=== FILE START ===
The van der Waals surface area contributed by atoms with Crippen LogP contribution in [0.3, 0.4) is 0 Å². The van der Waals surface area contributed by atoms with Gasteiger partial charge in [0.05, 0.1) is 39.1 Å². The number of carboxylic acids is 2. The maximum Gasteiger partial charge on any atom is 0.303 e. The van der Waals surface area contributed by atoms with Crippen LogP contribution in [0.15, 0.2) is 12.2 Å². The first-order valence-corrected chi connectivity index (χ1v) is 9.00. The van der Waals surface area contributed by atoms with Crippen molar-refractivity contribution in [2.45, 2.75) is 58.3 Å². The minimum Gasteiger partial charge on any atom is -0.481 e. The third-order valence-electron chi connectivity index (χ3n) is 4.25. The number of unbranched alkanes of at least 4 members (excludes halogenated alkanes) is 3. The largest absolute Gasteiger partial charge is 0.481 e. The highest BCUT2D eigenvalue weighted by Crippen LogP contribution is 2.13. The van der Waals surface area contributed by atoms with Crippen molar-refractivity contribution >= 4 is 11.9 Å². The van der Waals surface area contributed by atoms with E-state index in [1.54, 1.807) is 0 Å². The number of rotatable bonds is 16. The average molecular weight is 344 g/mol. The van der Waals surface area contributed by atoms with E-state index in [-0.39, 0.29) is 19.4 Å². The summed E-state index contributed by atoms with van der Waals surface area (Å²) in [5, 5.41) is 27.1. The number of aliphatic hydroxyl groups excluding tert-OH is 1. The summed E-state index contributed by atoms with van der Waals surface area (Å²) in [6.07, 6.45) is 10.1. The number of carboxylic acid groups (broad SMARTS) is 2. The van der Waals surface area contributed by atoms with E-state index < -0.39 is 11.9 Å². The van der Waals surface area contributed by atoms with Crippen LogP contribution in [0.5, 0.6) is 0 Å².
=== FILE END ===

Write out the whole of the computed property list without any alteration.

The van der Waals surface area contributed by atoms with Crippen LogP contribution in [0.3, 0.4) is 0 Å². The van der Waals surface area contributed by atoms with Gasteiger partial charge in [0.05, 0.1) is 39.1 Å². The number of carboxylic acids is 2. The maximum Gasteiger partial charge on any atom is 0.303 e. The van der Waals surface area contributed by atoms with Crippen LogP contribution in [0.15, 0.2) is 12.2 Å². The first-order valence-corrected chi connectivity index (χ1v) is 9.00. The van der Waals surface area contributed by atoms with Crippen molar-refractivity contribution in [2.45, 2.75) is 58.3 Å². The minimum Gasteiger partial charge on any atom is -0.481 e. The third-order valence-electron chi connectivity index (χ3n) is 4.25. The number of unbranched alkanes of at least 4 members (excludes halogenated alkanes) is 3. The largest absolute Gasteiger partial charge is 0.481 e. The highest BCUT2D eigenvalue weighted by Crippen LogP contribution is 2.13. The van der Waals surface area contributed by atoms with Crippen molar-refractivity contribution >= 4 is 11.9 Å². The van der Waals surface area contributed by atoms with E-state index in [1.54, 1.807) is 0 Å². The number of rotatable bonds is 16. The average molecular weight is 344 g/mol. The van der Waals surface area contributed by atoms with E-state index in [-0.39, 0.29) is 19.4 Å². The summed E-state index contributed by atoms with van der Waals surface area (Å²) in [5, 5.41) is 27.1. The number of aliphatic hydroxyl groups excluding tert-OH is 1. The summed E-state index contributed by atoms with van der Waals surface area (Å²) in [6.07, 6.45) is 10.1. The number of carboxylic acid groups (broad SMARTS) is 2. The van der Waals surface area contributed by atoms with E-state index < -0.39 is 11.9 Å². The van der Waals surface area contributed by atoms with Crippen LogP contribution in [0.5, 0.6) is 0 Å².